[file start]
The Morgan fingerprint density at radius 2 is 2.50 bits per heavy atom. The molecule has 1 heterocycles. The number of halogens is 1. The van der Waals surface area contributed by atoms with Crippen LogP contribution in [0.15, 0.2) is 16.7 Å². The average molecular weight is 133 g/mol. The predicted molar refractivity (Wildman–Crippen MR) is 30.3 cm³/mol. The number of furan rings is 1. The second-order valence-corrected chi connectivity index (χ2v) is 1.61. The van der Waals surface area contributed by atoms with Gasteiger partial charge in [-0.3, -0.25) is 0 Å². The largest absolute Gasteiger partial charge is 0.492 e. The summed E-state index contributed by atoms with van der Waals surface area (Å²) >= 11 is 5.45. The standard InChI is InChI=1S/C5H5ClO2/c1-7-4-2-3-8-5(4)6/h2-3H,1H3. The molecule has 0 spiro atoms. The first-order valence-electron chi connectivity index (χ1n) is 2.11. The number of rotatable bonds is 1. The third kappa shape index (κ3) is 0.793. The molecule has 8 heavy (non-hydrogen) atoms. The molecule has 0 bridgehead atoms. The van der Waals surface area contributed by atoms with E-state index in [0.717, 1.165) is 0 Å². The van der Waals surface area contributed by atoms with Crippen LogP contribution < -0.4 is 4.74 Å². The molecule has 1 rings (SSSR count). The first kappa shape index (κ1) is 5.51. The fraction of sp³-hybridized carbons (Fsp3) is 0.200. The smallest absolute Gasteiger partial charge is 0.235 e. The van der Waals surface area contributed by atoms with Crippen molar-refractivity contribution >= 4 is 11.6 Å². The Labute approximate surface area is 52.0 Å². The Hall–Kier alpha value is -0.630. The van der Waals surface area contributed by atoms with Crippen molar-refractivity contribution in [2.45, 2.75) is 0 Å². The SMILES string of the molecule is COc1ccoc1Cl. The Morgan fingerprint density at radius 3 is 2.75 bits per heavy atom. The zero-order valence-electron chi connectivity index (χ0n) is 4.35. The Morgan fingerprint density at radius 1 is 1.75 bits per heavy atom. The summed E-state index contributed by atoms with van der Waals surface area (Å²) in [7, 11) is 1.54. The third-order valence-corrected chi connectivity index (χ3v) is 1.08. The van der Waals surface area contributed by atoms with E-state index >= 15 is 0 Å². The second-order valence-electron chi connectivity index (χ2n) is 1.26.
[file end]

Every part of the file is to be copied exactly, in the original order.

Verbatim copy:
The Morgan fingerprint density at radius 2 is 2.50 bits per heavy atom. The molecule has 1 heterocycles. The number of halogens is 1. The van der Waals surface area contributed by atoms with Crippen LogP contribution in [0.15, 0.2) is 16.7 Å². The average molecular weight is 133 g/mol. The predicted molar refractivity (Wildman–Crippen MR) is 30.3 cm³/mol. The number of furan rings is 1. The second-order valence-corrected chi connectivity index (χ2v) is 1.61. The van der Waals surface area contributed by atoms with Gasteiger partial charge in [-0.3, -0.25) is 0 Å². The largest absolute Gasteiger partial charge is 0.492 e. The summed E-state index contributed by atoms with van der Waals surface area (Å²) >= 11 is 5.45. The standard InChI is InChI=1S/C5H5ClO2/c1-7-4-2-3-8-5(4)6/h2-3H,1H3. The molecule has 0 spiro atoms. The first-order valence-electron chi connectivity index (χ1n) is 2.11. The number of rotatable bonds is 1. The third kappa shape index (κ3) is 0.793. The molecule has 8 heavy (non-hydrogen) atoms. The molecule has 0 bridgehead atoms. The van der Waals surface area contributed by atoms with E-state index in [0.717, 1.165) is 0 Å². The van der Waals surface area contributed by atoms with Crippen LogP contribution < -0.4 is 4.74 Å². The molecule has 1 rings (SSSR count). The first kappa shape index (κ1) is 5.51. The fraction of sp³-hybridized carbons (Fsp3) is 0.200. The smallest absolute Gasteiger partial charge is 0.235 e. The van der Waals surface area contributed by atoms with Crippen molar-refractivity contribution >= 4 is 11.6 Å². The Labute approximate surface area is 52.0 Å². The Hall–Kier alpha value is -0.630. The van der Waals surface area contributed by atoms with Crippen molar-refractivity contribution in [2.45, 2.75) is 0 Å². The SMILES string of the molecule is COc1ccoc1Cl. The Morgan fingerprint density at radius 3 is 2.75 bits per heavy atom. The zero-order valence-electron chi connectivity index (χ0n) is 4.35. The Morgan fingerprint density at radius 1 is 1.75 bits per heavy atom. The summed E-state index contributed by atoms with van der Waals surface area (Å²) in [7, 11) is 1.54. The third-order valence-corrected chi connectivity index (χ3v) is 1.08. The van der Waals surface area contributed by atoms with E-state index >= 15 is 0 Å². The second-order valence-electron chi connectivity index (χ2n) is 1.26.